Saturday, August 4, 2012

The Creationist 419 Scam

You would think that outrageous claims are so likely to be rejected that the person making the claim would just give up and go away. For an example of this you might check out this Sensuous Curmudgeon post "ICR: Plants Are Not Alive". The Institute for Creation Research claims that because plants do not move and do not have blood, they are not alive, and they justify this based on the Old Testament and a some quadruple backwards spinning logical somersaults that would make Gabby Douglas gawk. There are plenty of other examples, but I won't belabor the point. As my buddies at The Sensuous Curmudgeon often note, the scammers* have to know they have no scientific standing, but they do it anyway. WHY?

Consider a known scam that everyone can agree is a scam; one that is no farther away than your email SPAM folder. Microsoft scientist Cormac Herley has a paper out:

Edit: Original link seems broken. Try this instead.

... dissecting the mathematics of the Nigerian 419 scam. The Wall Street Journal Online has a less technical summary, see "Why We Should Scam the Scammers".

Here is a brief quote from Herley, with my emphasis added:

"... Far-fetched tales of West African riches strike most as comical. Our analysis suggests that is an advantage to the attacker, not a disadvantage. Since his attack has a low density of victims the Nigerian scammer has an over-riding need to reduce false positives. By sending an email that repels all but the most gullible the scammer gets the most promising marks to self-select, and tilts the true to false positive ratio in his favor."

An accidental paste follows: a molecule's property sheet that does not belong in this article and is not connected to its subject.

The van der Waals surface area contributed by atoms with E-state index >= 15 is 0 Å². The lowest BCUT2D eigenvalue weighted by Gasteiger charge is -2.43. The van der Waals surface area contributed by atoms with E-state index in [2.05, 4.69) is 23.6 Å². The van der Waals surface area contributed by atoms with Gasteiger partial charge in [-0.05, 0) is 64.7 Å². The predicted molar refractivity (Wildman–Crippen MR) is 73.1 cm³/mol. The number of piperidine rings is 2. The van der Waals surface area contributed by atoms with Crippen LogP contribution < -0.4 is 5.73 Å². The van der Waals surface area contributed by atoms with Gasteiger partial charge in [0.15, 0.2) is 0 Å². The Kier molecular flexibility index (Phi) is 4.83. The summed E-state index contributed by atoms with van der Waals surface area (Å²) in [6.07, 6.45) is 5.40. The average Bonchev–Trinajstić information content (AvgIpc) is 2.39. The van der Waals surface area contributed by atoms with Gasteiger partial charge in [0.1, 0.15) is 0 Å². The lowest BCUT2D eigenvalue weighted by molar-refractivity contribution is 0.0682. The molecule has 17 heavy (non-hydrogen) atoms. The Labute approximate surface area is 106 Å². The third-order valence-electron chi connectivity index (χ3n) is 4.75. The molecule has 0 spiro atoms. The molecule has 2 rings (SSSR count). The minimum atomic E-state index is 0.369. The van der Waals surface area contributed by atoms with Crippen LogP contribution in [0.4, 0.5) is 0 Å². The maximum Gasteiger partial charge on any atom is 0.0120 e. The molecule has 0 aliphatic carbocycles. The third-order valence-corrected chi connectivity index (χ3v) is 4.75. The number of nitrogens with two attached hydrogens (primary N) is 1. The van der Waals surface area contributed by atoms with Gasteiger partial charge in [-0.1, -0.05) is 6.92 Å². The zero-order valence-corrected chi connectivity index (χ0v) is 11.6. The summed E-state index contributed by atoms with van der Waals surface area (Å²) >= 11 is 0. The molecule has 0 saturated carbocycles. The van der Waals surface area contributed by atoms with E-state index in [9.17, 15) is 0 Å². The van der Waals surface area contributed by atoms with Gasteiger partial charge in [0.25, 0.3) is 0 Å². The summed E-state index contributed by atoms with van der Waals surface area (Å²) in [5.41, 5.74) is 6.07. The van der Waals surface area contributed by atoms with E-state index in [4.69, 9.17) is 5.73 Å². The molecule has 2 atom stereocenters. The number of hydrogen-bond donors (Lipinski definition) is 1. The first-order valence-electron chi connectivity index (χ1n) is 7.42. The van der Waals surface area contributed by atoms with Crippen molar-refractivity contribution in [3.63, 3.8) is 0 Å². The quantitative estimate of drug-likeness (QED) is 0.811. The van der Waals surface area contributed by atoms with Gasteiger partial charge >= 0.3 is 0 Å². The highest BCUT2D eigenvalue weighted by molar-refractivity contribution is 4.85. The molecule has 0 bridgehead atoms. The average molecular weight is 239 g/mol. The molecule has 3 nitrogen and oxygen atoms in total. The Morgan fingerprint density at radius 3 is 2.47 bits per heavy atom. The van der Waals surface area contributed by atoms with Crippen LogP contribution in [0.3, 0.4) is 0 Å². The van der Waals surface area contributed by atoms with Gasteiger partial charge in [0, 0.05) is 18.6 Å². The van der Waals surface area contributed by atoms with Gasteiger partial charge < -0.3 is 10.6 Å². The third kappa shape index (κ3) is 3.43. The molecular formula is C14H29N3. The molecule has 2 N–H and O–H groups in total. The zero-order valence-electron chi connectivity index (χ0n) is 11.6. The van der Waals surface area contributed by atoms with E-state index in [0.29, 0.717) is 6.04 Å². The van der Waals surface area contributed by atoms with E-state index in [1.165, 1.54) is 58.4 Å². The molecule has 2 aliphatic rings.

Here is Herley again, later on:

"Since gullibility is unobservable, the best strategy is to get those who possess this quality to self-identify. An email with tales of fabulous amounts of money and West African corruption will strike all but the most gullible as bizarre. It will be recognized and ignored by anyone who has been using the Internet long enough to have seen it several times.  [ ... ]  It won’t be pursued by anyone who consults sensible family or fiends, or who reads any of the advice banks and money transfer agencies make available. Those who remain are the scammers ideal targets."
It's brilliant actually. Finding people susceptible to a scam is hard, but weeding out those least susceptible is as easy as concocting a lame story. The more outrageous the tale, the less likely it is to attract those who can see through it, leaving those who are mostly likely to be successfully fleeced by the scammer.

There's is a shorter summary, and an older one; Abraham Lincoln put it like this, "You can fool some of the people all of the time, and all of the people some of the time, but you can not fool all of the people all of the time."

The scammers know that most people will apply some amount of logic and reason and reject the obviously incorrect, and this is what they want. They want to weed out the majority who will never buy into the scam, and speak to the few they might fool. When the scammer is the ICR and the marks falls for the false dichotomy that religious belief must overrule scientific knowledge, the scam is particularly insidious.

Herley suggests a response to the 419 scams, to counter-SPAM the scammers with automated responses, false positives that waste time and money and take the profit out of the scam. This would be harder to apply to Creationist scammers, requiring a large number of people (or automated facsimiles) to "Go Poe" and troll the Creationists where they live. That doesn't sound like fun, and it doesn't strike me as ethical. Still, the suggestion has been made before.

* I'd like to make distinction between those who hold to Creationist belief and those those making claims in support of Creation science. The former may hold a sincere belief, but the latter are deliberately lying in an attempt to undermine science and science education.